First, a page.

Budget “Hearing Aids” with Budget Performance – Review Geek


Rating:
7/10
?

  • 1 – Absolute Hot Garbage
  • 2 – Sorta Lukewarm Garbage
  • 3 – Strongly Flawed Design
  • 4 – Some Pros, Lots Of Cons
  • 5 – Acceptably Imperfect
  • 6 – Good Enough to Buy On Sale
  • 7 – Great, But Not Best-In-Class
  • 8 – Fantastic, with Some Footnotes
  • 9 – Shut Up And Take My Money
  • 10 – Absolute Design Nirvana

Price: 299

A set of white earbuds next to a case
Justin Duino

In the U.S., basic hearing aids can cost up to $5,000 and are seldom covered by insurance. The $299 Olive Pro earbuds are true wireless earbuds that are actually hearing aids for a fraction of the price. But like a lot of “it’s both!” products, what you get is a jack of all trades and master of none.

Here’s What We Like

  • More affordable than traditional hearing aids
  • Comfortable enough for extended use
  • Five sets of eartips

And What We Don’t

  • No great sounding for true wireless earbuds
  • No nuance to the hearing assistance

Much like Nuheara’s IQbuds, Olive Union’s “Olive Pro” promises affordable hearing enhancement that looks and acts like true wireless earbuds. But this entry deviates in two notable areas: price and promise. Nuheara’s offering is $500, and the company does specify that its products are not hearing aid and only offer “personal sound amplification.”

A set of Olive Pro earbuds, on the other hand, cost $300, and they are FDA certified as hearing aids. If you’re looking for a true hearing aid replacement, these could serve that function. But you’ll need to make a few compromises.

You Test Your Own Hearing

White earbuds in the palm of a hand
Left: Olive Pro; Right: AirPod Pro Justin Duino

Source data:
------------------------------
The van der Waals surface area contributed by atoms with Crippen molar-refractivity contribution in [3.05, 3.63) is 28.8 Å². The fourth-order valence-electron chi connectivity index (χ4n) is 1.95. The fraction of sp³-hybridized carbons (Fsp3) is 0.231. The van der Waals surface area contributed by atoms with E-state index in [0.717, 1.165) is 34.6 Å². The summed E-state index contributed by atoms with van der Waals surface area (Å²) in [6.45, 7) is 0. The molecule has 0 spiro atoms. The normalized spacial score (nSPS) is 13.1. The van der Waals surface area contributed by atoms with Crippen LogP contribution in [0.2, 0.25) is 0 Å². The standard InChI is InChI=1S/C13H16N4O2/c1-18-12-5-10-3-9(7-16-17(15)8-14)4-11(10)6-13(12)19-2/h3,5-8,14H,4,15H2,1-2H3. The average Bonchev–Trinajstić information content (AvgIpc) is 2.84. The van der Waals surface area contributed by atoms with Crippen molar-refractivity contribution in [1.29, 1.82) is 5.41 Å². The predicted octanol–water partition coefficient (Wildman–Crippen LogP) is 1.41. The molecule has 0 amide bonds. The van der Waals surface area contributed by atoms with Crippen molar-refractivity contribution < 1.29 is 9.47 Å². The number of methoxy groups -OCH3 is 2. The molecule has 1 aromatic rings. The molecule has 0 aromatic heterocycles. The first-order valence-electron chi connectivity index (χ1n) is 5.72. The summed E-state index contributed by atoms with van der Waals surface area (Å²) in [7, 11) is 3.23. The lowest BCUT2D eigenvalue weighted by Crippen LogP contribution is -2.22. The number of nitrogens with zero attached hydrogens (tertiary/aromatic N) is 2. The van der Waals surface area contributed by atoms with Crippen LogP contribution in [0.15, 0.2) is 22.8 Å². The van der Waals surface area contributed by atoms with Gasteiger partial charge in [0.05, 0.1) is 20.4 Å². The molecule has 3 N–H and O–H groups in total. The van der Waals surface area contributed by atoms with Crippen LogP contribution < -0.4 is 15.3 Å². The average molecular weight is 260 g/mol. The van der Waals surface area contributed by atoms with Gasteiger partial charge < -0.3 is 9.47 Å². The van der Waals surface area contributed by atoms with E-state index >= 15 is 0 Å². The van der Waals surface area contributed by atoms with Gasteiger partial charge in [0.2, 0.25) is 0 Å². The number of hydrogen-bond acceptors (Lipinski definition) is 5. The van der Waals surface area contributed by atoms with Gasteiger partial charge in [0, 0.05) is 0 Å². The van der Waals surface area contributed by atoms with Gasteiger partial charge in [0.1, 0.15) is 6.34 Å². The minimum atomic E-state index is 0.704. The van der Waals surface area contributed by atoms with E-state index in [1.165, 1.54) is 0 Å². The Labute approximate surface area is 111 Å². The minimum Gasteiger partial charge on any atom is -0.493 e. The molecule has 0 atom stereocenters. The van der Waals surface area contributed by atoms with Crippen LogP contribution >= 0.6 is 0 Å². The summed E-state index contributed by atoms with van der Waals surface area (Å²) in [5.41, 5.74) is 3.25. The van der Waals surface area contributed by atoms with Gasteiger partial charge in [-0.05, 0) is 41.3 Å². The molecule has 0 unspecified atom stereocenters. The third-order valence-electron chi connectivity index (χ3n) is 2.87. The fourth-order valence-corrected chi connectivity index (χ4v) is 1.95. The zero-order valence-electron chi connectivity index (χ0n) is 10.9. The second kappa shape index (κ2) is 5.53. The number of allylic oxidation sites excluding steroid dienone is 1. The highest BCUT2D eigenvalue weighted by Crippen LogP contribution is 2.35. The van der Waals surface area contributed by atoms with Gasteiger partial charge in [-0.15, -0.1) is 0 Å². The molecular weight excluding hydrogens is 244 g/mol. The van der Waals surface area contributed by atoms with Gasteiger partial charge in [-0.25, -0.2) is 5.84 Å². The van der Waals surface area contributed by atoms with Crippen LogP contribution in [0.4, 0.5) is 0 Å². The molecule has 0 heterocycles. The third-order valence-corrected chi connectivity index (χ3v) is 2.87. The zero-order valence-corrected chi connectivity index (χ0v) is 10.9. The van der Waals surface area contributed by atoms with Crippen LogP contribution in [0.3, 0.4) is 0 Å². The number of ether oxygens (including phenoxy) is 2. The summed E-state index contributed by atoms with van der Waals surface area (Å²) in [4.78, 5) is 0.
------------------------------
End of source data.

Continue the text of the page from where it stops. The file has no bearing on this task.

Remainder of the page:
The first thing you do with a set of Olive Pro earbuds is test your hearing. But rather than go to a specialist, which is part of why hearing aids are so expensive, you use the My Olive app (for iOS and Android). The app plays a series of tones at low, medium, and high pitches in each ear. It repeats those pitches at varying volumes, from very loud to incredibly soft. When you hear the tone, you tap a button.

That works a lot like standard hearing tests, but it’s most likely not as accurate. For one, I accidentally tapped the button a couple of times during the test. In a standard hearing test, you raise your hand or audibly confirm you heard the noise—not something you’ll accidentally do. The other problem is background noise. If you get your hearing professionally tested, it will be in a soundproof room to prevent issues with background noise.

That’s probably not an option at home, though, so you’ll need to find a quiet a space as possible. The Olive Pro app does give you feedback on what background noise it detects and if you should move to a quieter space, so that helped. But in my home, there’s no such thing as “perfectly silent” between other occupants, electronics, and even neighbors with noisy lawnmowers.

I did the test twice in a row on two different devices and got different results each time. That matters because the promise here is that Olive will finetune its hearing assistance based on your results. Without an accurate test, that promise becomes a little questionable, but more on that later.

As True Wireless Earbuds They’re Just OK

White earbuds in a case
Justin Duino

The Olive Pro hearing aids look like and function as true wireless earbuds. In theory, that should bypass any stigmata surrounding being seen wearing hearing aids. As a “bonus,” you get a pair of true wireless earbuds that will sync with your phone or tablet. At $299, you might expect something special in terms of sound quality and features, and I’m sorry to say that’s not the case.

That’s not to say the Olive Pro earbuds are bad or sound awful. They don’t sound great. I’ve used $100 earbuds that sound better. Overall it’s a very flat sound without any exceptional quality and a complete lack of bass. If you’re watching a show, you’ll probably miss out on all the ambient noises that make the show sound real. That same flatness translates to music, so don’t expect any pounding bass or subtle details.

The My Olive app has an EQ option and quick settings for bass boost, treble boost, and vocal boost, but they don’t do much. It’s better than nothing, but there’s only so much you can do when the hardware isn’t great to begin with.

An earbud inside an ear
Justin Duino

As for the earbuds, they’re actually very comfortable. Olive Union packs five sets of tips, which is more generous than most companies. That’s pretty important because the hearing aid parts need a good fit, so Olive made the right choice there. I’ve worn the earbuds for hours without any complaints, despite having ears on the small side. I often find true wireless earbuds are just “too big” for me, but that wasn’t the case here.